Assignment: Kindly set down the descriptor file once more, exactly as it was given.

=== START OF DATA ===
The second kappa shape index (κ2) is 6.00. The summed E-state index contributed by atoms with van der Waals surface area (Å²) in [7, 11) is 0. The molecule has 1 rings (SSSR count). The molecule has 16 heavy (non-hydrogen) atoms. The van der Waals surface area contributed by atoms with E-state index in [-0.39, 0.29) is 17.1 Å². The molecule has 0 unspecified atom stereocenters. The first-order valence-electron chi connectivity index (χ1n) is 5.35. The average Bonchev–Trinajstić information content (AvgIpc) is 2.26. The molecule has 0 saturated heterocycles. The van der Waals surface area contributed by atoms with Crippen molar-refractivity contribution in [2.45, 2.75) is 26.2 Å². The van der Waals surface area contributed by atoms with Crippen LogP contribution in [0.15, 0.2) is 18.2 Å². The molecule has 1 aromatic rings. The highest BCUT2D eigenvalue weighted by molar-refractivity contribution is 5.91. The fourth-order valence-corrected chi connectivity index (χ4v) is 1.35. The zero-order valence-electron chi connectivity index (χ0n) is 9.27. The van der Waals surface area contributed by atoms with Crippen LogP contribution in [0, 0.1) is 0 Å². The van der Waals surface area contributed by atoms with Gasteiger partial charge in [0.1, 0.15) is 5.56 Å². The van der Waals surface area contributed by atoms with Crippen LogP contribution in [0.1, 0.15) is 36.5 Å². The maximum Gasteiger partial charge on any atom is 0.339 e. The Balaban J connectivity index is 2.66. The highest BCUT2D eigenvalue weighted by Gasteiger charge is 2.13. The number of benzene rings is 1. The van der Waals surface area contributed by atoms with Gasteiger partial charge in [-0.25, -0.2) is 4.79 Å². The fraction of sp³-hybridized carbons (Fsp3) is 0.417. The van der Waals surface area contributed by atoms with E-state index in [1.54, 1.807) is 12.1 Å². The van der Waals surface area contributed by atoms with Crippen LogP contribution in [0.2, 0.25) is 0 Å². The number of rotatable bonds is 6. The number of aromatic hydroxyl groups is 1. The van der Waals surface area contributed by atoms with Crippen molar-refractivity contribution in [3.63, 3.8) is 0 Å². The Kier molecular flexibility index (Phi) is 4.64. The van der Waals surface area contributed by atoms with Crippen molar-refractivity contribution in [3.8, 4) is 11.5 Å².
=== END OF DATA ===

The second kappa shape index (κ2) is 6.00. The summed E-state index contributed by atoms with van der Waals surface area (Å²) in [7, 11) is 0. The molecule has 1 rings (SSSR count). The molecule has 16 heavy (non-hydrogen) atoms. The van der Waals surface area contributed by atoms with E-state index in [-0.39, 0.29) is 17.1 Å². The molecule has 0 unspecified atom stereocenters. The first-order valence-electron chi connectivity index (χ1n) is 5.35. The average Bonchev–Trinajstić information content (AvgIpc) is 2.26. The molecule has 0 saturated heterocycles. The van der Waals surface area contributed by atoms with Crippen molar-refractivity contribution in [2.45, 2.75) is 26.2 Å². The van der Waals surface area contributed by atoms with Crippen LogP contribution in [0.15, 0.2) is 18.2 Å². The molecule has 1 aromatic rings. The highest BCUT2D eigenvalue weighted by molar-refractivity contribution is 5.91. The fourth-order valence-corrected chi connectivity index (χ4v) is 1.35. The zero-order valence-electron chi connectivity index (χ0n) is 9.27. The van der Waals surface area contributed by atoms with Crippen LogP contribution in [0, 0.1) is 0 Å². The van der Waals surface area contributed by atoms with Gasteiger partial charge in [0.1, 0.15) is 5.56 Å². The van der Waals surface area contributed by atoms with Crippen LogP contribution in [0.1, 0.15) is 36.5 Å². The maximum Gasteiger partial charge on any atom is 0.339 e. The Balaban J connectivity index is 2.66. The highest BCUT2D eigenvalue weighted by Gasteiger charge is 2.13. The number of benzene rings is 1. The van der Waals surface area contributed by atoms with Gasteiger partial charge in [-0.25, -0.2) is 4.79 Å². The fraction of sp³-hybridized carbons (Fsp3) is 0.417. The van der Waals surface area contributed by atoms with E-state index in [1.54, 1.807) is 12.1 Å². The van der Waals surface area contributed by atoms with Crippen LogP contribution in [0.2, 0.25) is 0 Å². The number of rotatable bonds is 6. The number of aromatic hydroxyl groups is 1. The van der Waals surface area contributed by atoms with Crippen molar-refractivity contribution in [3.63, 3.8) is 0 Å². The Kier molecular flexibility index (Phi) is 4.64. The van der Waals surface area contributed by atoms with Crippen molar-refractivity contribution in [3.8, 4) is 11.5 Å².